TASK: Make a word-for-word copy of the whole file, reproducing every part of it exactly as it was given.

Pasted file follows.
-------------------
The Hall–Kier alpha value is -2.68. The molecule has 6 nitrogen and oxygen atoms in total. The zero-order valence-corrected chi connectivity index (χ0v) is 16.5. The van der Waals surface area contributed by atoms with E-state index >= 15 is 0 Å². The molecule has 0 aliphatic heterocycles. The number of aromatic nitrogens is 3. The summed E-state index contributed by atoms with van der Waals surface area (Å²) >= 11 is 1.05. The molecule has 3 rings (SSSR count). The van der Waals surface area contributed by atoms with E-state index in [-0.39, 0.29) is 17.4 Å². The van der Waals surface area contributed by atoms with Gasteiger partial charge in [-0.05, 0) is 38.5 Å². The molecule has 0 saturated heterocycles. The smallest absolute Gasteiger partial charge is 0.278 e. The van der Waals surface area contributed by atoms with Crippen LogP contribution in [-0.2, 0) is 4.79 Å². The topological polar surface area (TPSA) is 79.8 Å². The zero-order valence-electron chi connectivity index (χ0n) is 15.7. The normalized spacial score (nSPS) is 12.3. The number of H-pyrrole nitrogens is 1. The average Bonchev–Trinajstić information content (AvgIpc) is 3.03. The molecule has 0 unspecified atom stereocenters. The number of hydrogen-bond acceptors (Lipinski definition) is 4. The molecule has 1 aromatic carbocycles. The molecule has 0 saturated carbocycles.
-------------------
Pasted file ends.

The Hall–Kier alpha value is -2.68. The molecule has 6 nitrogen and oxygen atoms in total. The zero-order valence-corrected chi connectivity index (χ0v) is 16.5. The van der Waals surface area contributed by atoms with E-state index >= 15 is 0 Å². The molecule has 0 aliphatic heterocycles. The number of aromatic nitrogens is 3. The summed E-state index contributed by atoms with van der Waals surface area (Å²) >= 11 is 1.05. The molecule has 3 rings (SSSR count). The van der Waals surface area contributed by atoms with E-state index in [-0.39, 0.29) is 17.4 Å². The van der Waals surface area contributed by atoms with Gasteiger partial charge in [-0.05, 0) is 38.5 Å². The molecule has 0 saturated heterocycles. The smallest absolute Gasteiger partial charge is 0.278 e. The van der Waals surface area contributed by atoms with Crippen LogP contribution in [-0.2, 0) is 4.79 Å². The topological polar surface area (TPSA) is 79.8 Å². The zero-order valence-electron chi connectivity index (χ0n) is 15.7. The normalized spacial score (nSPS) is 12.3. The number of H-pyrrole nitrogens is 1. The average Bonchev–Trinajstić information content (AvgIpc) is 3.03. The molecule has 0 unspecified atom stereocenters. The number of hydrogen-bond acceptors (Lipinski definition) is 4. The molecule has 1 aromatic carbocycles. The molecule has 0 saturated carbocycles.